2.Case No. 14
This 39-year-old female, a nun, presented with her 6th episode of severe left facial paralysis. Such recurrence of this disease is not common in the literature. She came to our clinic 60 days after onset of the episode, and the pretherapy condition is seen in Figure 4. Previous therapies elsewhere such as massage, TENS, vitamin B1, acupuncture and high doses of prednisone had no effect at all on this attack. Figure 5 shows the result after 35 LLLT sessions, with a 70% recovery.

3. Case No. 17
This 38-year-old male, an electronics engineer, presented with right facial paralysis resulting from surgery on the parotid gland, 150 days after onset of the episode. Figure 6 shows the pretherapy finding. Previous treatment sessions with massage, TENS, vitamin B1, acupuncture and high doses of steroid were completely ineffective. Figure 7 shows the post-therapy finding after 40 LLLT sessions, with a recovery assessed al 80%.



Our experience is based on positive effects in more than 50 cases treated, however we present these 17 cases because in our opinion they are the most representative of starting treatment within two weeks of the onset of the symptoms, having complementary studies such as electromyography, etc. and because we could do the necessary follow-up control with these patients. Our studies have shown us that low level laser light is anti-inflammatory, regenerative and produces cellular stimulation and that it is an excellent complementary medium for the recovery of facial paralysis, an excellent and painless therapeutic alternative without side-effects which can be used for any type of patient, including those who cannot use corticosteroids, such as diabetics and hypertensive patients.

We also consider it very important that there are no rules with regard to this illness and that spontaneous recovery should not be expected for a patient even though the literature reefers to 75% recovery within two weeks, because it is precisely this 25% which does not recover spontaneously with traditional medicines and therapies, that will retain a notable consequence of their paralysis, and that might have had a total recovery if they receive complementary treatment with laser within 15 days.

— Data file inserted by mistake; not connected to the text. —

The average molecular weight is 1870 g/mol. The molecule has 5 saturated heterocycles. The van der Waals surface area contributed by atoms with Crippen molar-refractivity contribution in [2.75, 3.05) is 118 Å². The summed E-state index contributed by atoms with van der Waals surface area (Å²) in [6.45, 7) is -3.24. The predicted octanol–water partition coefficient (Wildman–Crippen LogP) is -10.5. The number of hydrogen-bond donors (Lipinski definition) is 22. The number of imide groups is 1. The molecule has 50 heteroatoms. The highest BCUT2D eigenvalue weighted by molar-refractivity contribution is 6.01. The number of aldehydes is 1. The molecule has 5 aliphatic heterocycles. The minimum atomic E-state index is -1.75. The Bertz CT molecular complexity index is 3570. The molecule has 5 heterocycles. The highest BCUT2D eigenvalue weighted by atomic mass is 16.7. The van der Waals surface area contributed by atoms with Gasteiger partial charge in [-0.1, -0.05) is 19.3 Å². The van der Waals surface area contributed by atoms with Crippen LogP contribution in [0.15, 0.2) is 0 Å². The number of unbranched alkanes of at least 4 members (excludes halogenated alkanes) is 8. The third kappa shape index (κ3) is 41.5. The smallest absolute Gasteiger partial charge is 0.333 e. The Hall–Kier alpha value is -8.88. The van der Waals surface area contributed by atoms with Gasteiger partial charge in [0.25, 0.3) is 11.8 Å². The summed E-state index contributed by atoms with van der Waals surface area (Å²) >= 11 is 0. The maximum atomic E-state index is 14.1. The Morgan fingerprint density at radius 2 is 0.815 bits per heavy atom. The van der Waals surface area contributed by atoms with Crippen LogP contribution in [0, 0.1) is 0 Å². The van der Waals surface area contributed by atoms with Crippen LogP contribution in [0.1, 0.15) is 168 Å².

In addition to laser, the patient must be given massages and polyvitamins because the laser is painless and the patient needs stimulation or simply needs to feel 'something' so that he does not abandon the therapy. We consider that the alternative therapy to low level laser exists, but that the patient must first be well diagnosed and he should have had all the corresponding complementary studies because the treatment must be directed by a doctor and should not given to any patient with facial paralysis without treatment waiting to see if he is among the 75% who will recover spontaneously.

The purpose of this presentation is not to prove that low level laser on its own is highly effective in the recovery from facial paralysis, rather to justify its use as a complementary therapy, meaning that it allows for the reduction of the medication, mainly corticosteroids and increases the safety margin for the patient´s recovery.

Therefore we consider that the laser must be taken into account as an excellent physical complementary therapy which allows recovery from facial paralysis, diminishing the possibility of side-effects due to corticosteroids, the actual results of the paralysis which are handled only with traditional therapy and above all the possibility of applying it to patients who cannot use corticosteroids. It also allows for the recovery in a noticeable manner.

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LASER THERAPY, 1993; 5: 79 _ 87

Indexed or abstracted by "BIOSIS", 'Cambridge Scientific Abstracts', 'CANCERLIT Database' and 'Excerpta Medica'